It isn’t often that Yashraj Films, the largest movie house in India, falters in their marketing. After the megahit Ek Tha Tiger (2012) and money-making Jab Tak Hai Jain (2012), the studio came up with less than impressive Aurangzeb (2013). After the very expensive 2012 entries, perhaps the studio needs a breather. Ever to spot rising talent timely, Aditya Chopra has zeroed in on Parineeti Chopra and Rajput with Shuddh Desi Romance, a smaller, smartly made romantic comedy that carries no pretentions and yet walks away with light-hearted kudos.
Set in Jaipur, Jaideep Sahni’s story enfolds three altar-bound characters whose lives appear to be inextricably intertwined. There is Raghu (Rajput), a budding tour-guide about to take the plunge with Tara (Vaani Kapoor) as his bride. Last minute wedding jitters win out as Raghu flies the coop and becomes a runaway groom. His initial reason for the leap: the very forward, bossy and chain-smoking Gayatri (Parineeti Chopra) who Raghu shared a bus seat with on the way to his wedding.
Parineeti Chopra turned out an impressive performance in Ladies vs. Ricky Bahl (2011) as well as Ishaqzade (2012), both smaller budget entries that were received well critically and at the box office. She is clearly Yashraj’s new muse. Carefree onscreen, she is able to inject a youthful, slightly-wayward, sexually sophisticated and very mod city-dweller that finds a ready niche in India urban markets. Rajput made a respectable debut with Kai Po Chhe earlier this year and continues the off-center persona that served him well earlier.
Together, they take turns being oil to the other’s vinegar. Amusingly awkward as a couple, down to devising the sexually-exclusive (for the moment) cohabitation under the always-triangulating eyes of gossip starved neighbors, Raghu and Gayatri build up enjoyable rapport. Their pent up libidos provide ripe fodder in their relationship. In a crowded city, in an outwardly modest society, the slightest body moves can amount to—as they do here—pretext for foreplay.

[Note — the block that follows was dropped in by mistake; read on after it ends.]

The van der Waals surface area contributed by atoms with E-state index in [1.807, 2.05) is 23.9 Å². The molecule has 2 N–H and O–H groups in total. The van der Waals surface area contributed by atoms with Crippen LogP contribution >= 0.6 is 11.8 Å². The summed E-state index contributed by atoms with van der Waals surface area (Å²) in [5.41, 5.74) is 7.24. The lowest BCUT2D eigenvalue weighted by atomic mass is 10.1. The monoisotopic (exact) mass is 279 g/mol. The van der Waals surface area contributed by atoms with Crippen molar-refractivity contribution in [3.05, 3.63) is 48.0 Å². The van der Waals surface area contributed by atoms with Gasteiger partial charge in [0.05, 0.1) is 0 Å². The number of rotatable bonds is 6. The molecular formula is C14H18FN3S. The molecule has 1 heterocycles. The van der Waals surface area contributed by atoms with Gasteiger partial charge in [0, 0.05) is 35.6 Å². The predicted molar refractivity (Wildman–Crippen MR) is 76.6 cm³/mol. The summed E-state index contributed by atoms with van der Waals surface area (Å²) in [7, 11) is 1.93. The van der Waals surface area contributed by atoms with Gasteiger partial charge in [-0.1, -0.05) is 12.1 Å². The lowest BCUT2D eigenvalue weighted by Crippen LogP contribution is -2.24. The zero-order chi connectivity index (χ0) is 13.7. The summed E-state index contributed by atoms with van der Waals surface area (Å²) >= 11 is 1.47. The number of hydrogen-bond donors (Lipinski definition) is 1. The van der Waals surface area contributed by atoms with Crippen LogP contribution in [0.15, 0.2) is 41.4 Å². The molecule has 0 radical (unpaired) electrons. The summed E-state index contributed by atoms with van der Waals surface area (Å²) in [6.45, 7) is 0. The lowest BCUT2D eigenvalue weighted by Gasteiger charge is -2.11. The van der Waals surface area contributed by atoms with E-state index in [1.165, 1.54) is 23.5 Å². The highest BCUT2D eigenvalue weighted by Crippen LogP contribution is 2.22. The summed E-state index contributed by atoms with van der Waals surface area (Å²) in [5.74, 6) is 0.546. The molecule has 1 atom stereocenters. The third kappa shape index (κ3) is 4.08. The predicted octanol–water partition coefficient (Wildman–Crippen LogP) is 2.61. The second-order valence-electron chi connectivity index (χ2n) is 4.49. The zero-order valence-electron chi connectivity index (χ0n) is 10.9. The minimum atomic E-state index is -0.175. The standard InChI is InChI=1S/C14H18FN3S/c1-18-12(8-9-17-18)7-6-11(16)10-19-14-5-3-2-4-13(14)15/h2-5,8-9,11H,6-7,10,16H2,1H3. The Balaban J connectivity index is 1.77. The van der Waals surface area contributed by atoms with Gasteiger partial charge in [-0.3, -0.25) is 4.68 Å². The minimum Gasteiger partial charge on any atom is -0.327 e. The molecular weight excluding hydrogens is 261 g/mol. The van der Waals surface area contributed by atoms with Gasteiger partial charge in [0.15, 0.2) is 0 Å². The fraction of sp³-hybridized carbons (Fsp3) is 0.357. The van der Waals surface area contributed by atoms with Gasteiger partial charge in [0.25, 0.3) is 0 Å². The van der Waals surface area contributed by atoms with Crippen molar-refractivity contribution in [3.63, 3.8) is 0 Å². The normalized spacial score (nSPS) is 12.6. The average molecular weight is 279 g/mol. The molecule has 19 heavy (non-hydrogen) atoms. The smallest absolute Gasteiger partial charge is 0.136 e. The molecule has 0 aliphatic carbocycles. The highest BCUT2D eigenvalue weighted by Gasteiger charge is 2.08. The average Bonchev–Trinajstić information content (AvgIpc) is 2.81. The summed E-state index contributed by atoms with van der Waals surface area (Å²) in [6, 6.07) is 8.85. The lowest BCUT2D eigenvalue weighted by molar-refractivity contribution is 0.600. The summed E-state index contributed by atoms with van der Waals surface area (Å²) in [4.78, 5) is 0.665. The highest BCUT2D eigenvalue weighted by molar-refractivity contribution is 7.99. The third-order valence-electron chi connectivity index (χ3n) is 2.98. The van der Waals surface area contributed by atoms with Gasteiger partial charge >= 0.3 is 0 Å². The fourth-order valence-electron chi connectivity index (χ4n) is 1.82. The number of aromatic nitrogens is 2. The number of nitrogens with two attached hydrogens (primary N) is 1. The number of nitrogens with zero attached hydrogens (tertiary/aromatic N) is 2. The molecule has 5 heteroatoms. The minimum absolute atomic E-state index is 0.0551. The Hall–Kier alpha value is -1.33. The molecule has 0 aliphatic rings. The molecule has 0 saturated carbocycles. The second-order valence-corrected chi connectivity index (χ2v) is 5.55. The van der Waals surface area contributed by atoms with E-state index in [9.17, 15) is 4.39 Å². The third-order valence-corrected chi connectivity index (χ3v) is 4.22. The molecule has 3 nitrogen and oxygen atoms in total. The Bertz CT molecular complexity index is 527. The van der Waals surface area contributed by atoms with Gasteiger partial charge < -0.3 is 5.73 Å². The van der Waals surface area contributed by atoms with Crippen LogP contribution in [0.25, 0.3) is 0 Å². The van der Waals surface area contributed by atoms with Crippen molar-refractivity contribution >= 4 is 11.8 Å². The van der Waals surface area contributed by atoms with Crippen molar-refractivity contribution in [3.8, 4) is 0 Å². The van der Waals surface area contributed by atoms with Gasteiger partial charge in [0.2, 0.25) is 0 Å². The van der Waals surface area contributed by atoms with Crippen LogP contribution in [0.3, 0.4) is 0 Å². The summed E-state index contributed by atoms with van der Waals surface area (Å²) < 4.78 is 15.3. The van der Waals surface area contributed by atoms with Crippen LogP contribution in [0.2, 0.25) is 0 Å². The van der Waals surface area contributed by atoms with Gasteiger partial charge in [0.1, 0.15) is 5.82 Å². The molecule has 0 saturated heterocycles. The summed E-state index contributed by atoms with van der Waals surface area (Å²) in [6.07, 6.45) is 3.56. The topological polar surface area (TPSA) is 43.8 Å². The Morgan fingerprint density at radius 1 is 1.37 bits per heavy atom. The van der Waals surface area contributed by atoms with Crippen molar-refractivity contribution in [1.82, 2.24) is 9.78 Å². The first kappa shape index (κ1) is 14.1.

Take the afore-mentioned bus-ride. A trick of the wedding planner’s trade in certain Indian circles is to include in a travelling wedding party “professional” wedding guests. These are English-language savvy, smartly dressed, upwardly mobile appearing special “invitees” whose job is to give out an air of importance to increase the social stature of either the bride or the groom’s party they are accompanying while getting paid to attend the wedding. This social twist is elevated to comic perfection here. Fake guests must mean fake wedding, get it?
As a marital farce, Shuddh Desi Romance works like a charm. At the heart of Raghu, Gayatri and Tara’s on-again-off-again interest in tying the knot, however, there is a social anxiety that is seldom talked about in India.The pressure to marry by a certain age—regardless of personal aspirations—has no doubt forced more than one young man or woman to contemplate unhappy lives and instead opt to elope or, worse, commit suicide.
Music makers Sachin Jigar, collaborating with lyricist/writer Jaideep Sahni here, come up with a catchy score that taps into the wedding mood with Mohit Chauhan and Sunidhi Chauhan’s “Tere Mere Bich Mein” as well as a sedate and yet still ear-worthy number with Jigar and Priya Saraiya’s “Gulabi”—a nod to the pink city of Jaipur.
Solid support is also provided by Rishi Kapoor as Goyal, the wedding planner whose matrimonial choreography links together all the musical nuptials going on here. Goyal’s choice words unleashed on his employee Raghu hints that Raghu’s actions may not be as rash or unpredictable as Raghu would have us believe. Perhaps that “other” generation knows a thing or two about human interactions after all!
Globe trekker, aesthete, photographer, ski bum, film buff, and commentator, Aniruddh Chawda writes from Milwaukee.